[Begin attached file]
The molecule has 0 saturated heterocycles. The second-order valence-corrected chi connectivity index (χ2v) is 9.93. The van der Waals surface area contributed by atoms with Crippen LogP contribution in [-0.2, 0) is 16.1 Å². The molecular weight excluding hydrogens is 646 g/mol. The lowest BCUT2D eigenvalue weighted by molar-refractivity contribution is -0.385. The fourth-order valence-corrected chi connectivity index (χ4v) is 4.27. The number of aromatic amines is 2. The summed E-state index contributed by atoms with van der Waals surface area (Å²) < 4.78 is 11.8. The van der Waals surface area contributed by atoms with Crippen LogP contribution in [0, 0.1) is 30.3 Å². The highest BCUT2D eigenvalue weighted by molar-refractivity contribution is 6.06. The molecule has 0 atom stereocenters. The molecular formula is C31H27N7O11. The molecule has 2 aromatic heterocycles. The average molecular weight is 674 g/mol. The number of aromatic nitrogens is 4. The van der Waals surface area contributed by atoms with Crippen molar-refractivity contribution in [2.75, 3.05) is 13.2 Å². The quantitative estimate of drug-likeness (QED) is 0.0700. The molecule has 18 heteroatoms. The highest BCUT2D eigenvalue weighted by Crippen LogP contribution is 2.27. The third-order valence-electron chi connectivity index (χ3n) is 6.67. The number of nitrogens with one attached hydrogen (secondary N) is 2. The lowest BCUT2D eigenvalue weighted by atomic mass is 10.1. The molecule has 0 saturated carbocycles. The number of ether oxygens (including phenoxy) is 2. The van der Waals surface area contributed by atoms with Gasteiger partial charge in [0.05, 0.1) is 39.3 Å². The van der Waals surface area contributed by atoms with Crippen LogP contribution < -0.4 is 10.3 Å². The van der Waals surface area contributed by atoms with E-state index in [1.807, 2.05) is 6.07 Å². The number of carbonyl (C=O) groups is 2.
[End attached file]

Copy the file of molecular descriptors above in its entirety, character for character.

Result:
The molecule has 0 saturated heterocycles. The second-order valence-corrected chi connectivity index (χ2v) is 9.93. The van der Waals surface area contributed by atoms with Crippen LogP contribution in [-0.2, 0) is 16.1 Å². The molecular weight excluding hydrogens is 646 g/mol. The lowest BCUT2D eigenvalue weighted by molar-refractivity contribution is -0.385. The fourth-order valence-corrected chi connectivity index (χ4v) is 4.27. The number of aromatic amines is 2. The summed E-state index contributed by atoms with van der Waals surface area (Å²) < 4.78 is 11.8. The van der Waals surface area contributed by atoms with Crippen LogP contribution in [0, 0.1) is 30.3 Å². The highest BCUT2D eigenvalue weighted by molar-refractivity contribution is 6.06. The molecule has 0 atom stereocenters. The molecular formula is C31H27N7O11. The molecule has 2 aromatic heterocycles. The average molecular weight is 674 g/mol. The number of aromatic nitrogens is 4. The van der Waals surface area contributed by atoms with Crippen molar-refractivity contribution in [2.75, 3.05) is 13.2 Å². The quantitative estimate of drug-likeness (QED) is 0.0700. The molecule has 18 heteroatoms. The highest BCUT2D eigenvalue weighted by Crippen LogP contribution is 2.27. The third-order valence-electron chi connectivity index (χ3n) is 6.67. The number of nitrogens with one attached hydrogen (secondary N) is 2. The lowest BCUT2D eigenvalue weighted by atomic mass is 10.1. The molecule has 0 saturated carbocycles. The number of ether oxygens (including phenoxy) is 2. The van der Waals surface area contributed by atoms with Gasteiger partial charge in [0.05, 0.1) is 39.3 Å². The van der Waals surface area contributed by atoms with Crippen LogP contribution < -0.4 is 10.3 Å². The van der Waals surface area contributed by atoms with E-state index in [1.807, 2.05) is 6.07 Å². The number of carbonyl (C=O) groups is 2.